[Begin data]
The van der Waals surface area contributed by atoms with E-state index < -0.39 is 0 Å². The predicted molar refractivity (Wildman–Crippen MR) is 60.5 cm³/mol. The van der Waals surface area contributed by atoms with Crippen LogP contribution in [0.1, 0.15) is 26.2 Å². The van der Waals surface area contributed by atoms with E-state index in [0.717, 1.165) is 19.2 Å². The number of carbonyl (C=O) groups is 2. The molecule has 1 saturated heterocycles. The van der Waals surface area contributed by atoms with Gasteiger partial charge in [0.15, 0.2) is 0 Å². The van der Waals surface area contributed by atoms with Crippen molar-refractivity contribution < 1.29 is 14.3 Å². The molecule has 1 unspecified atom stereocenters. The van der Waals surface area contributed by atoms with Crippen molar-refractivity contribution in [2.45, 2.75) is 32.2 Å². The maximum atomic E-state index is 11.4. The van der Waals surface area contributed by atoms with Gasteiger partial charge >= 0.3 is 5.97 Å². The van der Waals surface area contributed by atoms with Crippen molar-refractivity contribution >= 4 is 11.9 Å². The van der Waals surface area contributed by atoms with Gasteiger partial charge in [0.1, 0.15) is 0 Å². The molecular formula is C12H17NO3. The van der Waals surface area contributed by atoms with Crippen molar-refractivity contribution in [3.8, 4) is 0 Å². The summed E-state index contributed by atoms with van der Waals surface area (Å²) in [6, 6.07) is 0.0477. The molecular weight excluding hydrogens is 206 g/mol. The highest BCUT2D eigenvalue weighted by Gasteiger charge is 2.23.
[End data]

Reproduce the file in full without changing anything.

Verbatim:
The van der Waals surface area contributed by atoms with E-state index < -0.39 is 0 Å². The predicted molar refractivity (Wildman–Crippen MR) is 60.5 cm³/mol. The van der Waals surface area contributed by atoms with Crippen LogP contribution in [0.1, 0.15) is 26.2 Å². The van der Waals surface area contributed by atoms with E-state index in [0.717, 1.165) is 19.2 Å². The number of carbonyl (C=O) groups is 2. The molecule has 1 saturated heterocycles. The van der Waals surface area contributed by atoms with Gasteiger partial charge in [0.15, 0.2) is 0 Å². The van der Waals surface area contributed by atoms with Crippen molar-refractivity contribution < 1.29 is 14.3 Å². The molecule has 1 unspecified atom stereocenters. The van der Waals surface area contributed by atoms with Crippen molar-refractivity contribution in [2.45, 2.75) is 32.2 Å². The maximum atomic E-state index is 11.4. The van der Waals surface area contributed by atoms with Gasteiger partial charge >= 0.3 is 5.97 Å². The van der Waals surface area contributed by atoms with Crippen molar-refractivity contribution >= 4 is 11.9 Å². The van der Waals surface area contributed by atoms with Gasteiger partial charge in [0.1, 0.15) is 0 Å². The molecular formula is C12H17NO3. The van der Waals surface area contributed by atoms with Crippen molar-refractivity contribution in [3.8, 4) is 0 Å². The summed E-state index contributed by atoms with van der Waals surface area (Å²) in [6, 6.07) is 0.0477. The molecular weight excluding hydrogens is 206 g/mol. The highest BCUT2D eigenvalue weighted by Gasteiger charge is 2.23.